As to parks and the direct benefits, I assume you are referring to usage. How is one person’s use of a city park any differant from another’s use of the pool? Same/Same. Just because you wouldnt go to a pool doesnt mean no one will. Outside of everyday public usage there are numerous probable user groups. The thought that this facility will be a private club for rich, suburban, white kids and their swim clubs (dont deny it) is just flat out wrong.

    Check out http://www.greensboroswimmingcenter.com and http://www.gsobonds.com for more info.

    Its worth a few clicks. At least get the facts and opinions from all sides of the issues.

  35. Madmax
    Posted November 1, 2006 at 2:20 pm | Permalink

    Mick – Thanks for your perspective – I am just tired of everybody with a “Great Cause” sticking their hand in my pocket. The parks probably get the most bang for the buck for the general public (tax payer) but to be honest I do not want to pay for them either. I have been to the Forward Greensboro website and was turned off because they want you to vote for All the bonds – no distinction – just vote for all the bonds. I am also tired of paying taxes to a group that wants to call me a racist evertime something does not go their way – Skip & Earl have their hand in the Museum and it is on the Forward Greensboro site as a Vote for Bond.
    The Swim center sounds like a great facility – I just do not want to pay for it. I am sorry to say but with all the incentives given by our friends in city hall, I am not sure how we balance out with the flow of tax money back into these facilities. I am sure I am not the only person in Greensboro that feels this way, I guess the final word will be at the polls.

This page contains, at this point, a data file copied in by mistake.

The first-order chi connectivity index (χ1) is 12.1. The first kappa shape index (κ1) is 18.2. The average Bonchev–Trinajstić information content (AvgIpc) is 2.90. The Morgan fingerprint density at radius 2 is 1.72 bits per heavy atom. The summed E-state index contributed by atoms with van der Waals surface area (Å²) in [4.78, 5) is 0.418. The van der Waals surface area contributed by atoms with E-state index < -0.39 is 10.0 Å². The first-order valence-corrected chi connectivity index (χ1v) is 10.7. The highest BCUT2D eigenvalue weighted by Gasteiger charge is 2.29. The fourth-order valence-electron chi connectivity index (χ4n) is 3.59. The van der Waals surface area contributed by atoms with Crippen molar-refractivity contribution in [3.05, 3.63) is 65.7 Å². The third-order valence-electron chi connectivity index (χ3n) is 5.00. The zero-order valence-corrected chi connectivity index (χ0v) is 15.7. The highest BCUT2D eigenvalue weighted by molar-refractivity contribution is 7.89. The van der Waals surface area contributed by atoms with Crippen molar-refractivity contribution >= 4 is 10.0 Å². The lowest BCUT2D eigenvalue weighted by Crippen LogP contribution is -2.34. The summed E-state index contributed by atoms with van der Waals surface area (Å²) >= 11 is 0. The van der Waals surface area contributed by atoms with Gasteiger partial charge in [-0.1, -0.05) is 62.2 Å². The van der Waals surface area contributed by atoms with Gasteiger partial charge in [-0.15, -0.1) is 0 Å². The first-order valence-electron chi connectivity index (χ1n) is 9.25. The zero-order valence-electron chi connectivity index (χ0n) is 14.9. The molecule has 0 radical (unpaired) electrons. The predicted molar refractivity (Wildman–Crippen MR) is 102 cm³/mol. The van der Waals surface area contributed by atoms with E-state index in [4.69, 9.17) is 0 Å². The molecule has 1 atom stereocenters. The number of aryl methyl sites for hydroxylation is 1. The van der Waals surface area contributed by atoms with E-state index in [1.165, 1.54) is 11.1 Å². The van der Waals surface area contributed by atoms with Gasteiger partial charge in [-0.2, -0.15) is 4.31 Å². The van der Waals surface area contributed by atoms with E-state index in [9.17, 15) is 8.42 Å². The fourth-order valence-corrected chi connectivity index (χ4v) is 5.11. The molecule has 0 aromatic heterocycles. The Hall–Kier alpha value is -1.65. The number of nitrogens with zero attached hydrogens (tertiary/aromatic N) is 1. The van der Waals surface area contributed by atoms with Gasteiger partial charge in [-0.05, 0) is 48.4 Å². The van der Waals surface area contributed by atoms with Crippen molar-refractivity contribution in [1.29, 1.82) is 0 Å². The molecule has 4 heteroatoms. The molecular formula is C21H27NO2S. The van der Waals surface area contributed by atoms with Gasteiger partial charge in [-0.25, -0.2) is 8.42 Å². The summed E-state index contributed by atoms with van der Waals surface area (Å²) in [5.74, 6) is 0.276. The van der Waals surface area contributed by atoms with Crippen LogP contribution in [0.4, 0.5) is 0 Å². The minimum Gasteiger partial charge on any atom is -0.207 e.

36. Mick Riggs
    Posted November 1, 2006 at 3:10 pm | Permalink

    Fair enough. At least you are making an informed choice.

    As to a city with no parks, museums, CVM, fair grounds, pools, baseball/softball fields, tennis courts, green spaces, football fields, soccer facilities, sportsplexes, music venues, etc I say no thanks.

3 Trackbacks

  1. By Piedmont Publius » Blog Archive » Sunset? on October 30, 2006 at 9:59 pm

    [...] As the clock ticks toward War Memorial Stadium’s ultimate fate, Hoggard keeps bringing the heat on the N&R editorial board. [...]

  2. By Thinking Out Loud on October 31, 2006 at 7:31 pm

    Go ahead … I dare ya!…

    My friend David Hoggard is understandably exercised that the News & Record did not endorse the War Memorial Stadium bonds. “Understandably,” I say, because David sees the stadium as a vital key to revitalizing of the Aycock neighborhood on the……

  3. By Hogg’s Blog » on November 1, 2006 at 6:58 am

    [...] I share Mr. Sun’s concerns (in the comments) on how much that latter point influenced the N&R’s non-endorsement… “Please tell me that this doesn’t mean the newspaper made an endorsement on this bond without even bothering to check-in with the stakeholders to learn the status of all the discussed initiatives.”  Yes… please… assure us all. [...]